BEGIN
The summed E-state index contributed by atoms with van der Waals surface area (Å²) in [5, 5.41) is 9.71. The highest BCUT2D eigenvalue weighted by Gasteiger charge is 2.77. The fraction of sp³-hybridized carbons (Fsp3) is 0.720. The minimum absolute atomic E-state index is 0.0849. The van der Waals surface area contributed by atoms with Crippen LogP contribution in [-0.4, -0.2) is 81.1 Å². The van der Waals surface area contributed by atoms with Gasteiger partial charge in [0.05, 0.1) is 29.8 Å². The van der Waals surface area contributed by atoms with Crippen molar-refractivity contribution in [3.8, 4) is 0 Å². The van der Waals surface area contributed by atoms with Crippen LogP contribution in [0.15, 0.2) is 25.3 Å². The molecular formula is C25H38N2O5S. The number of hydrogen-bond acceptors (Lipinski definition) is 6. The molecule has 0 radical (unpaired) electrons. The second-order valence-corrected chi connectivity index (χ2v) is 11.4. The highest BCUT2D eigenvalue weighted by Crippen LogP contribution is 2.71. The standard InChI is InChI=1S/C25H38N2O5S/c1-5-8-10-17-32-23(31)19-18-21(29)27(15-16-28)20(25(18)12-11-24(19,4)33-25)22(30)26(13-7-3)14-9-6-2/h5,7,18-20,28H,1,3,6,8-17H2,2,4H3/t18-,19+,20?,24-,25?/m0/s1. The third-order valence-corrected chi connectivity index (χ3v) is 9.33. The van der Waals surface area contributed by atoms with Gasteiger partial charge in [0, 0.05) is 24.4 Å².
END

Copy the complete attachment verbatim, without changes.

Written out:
The summed E-state index contributed by atoms with van der Waals surface area (Å²) in [5, 5.41) is 9.71. The highest BCUT2D eigenvalue weighted by Gasteiger charge is 2.77. The fraction of sp³-hybridized carbons (Fsp3) is 0.720. The minimum absolute atomic E-state index is 0.0849. The van der Waals surface area contributed by atoms with Crippen LogP contribution in [-0.4, -0.2) is 81.1 Å². The van der Waals surface area contributed by atoms with Gasteiger partial charge in [0.05, 0.1) is 29.8 Å². The van der Waals surface area contributed by atoms with Crippen molar-refractivity contribution in [3.8, 4) is 0 Å². The van der Waals surface area contributed by atoms with Crippen LogP contribution in [0.15, 0.2) is 25.3 Å². The molecular formula is C25H38N2O5S. The number of hydrogen-bond acceptors (Lipinski definition) is 6. The molecule has 0 radical (unpaired) electrons. The second-order valence-corrected chi connectivity index (χ2v) is 11.4. The highest BCUT2D eigenvalue weighted by Crippen LogP contribution is 2.71. The standard InChI is InChI=1S/C25H38N2O5S/c1-5-8-10-17-32-23(31)19-18-21(29)27(15-16-28)20(25(18)12-11-24(19,4)33-25)22(30)26(13-7-3)14-9-6-2/h5,7,18-20,28H,1,3,6,8-17H2,2,4H3/t18-,19+,20?,24-,25?/m0/s1. The third-order valence-corrected chi connectivity index (χ3v) is 9.33. The van der Waals surface area contributed by atoms with Gasteiger partial charge in [0, 0.05) is 24.4 Å².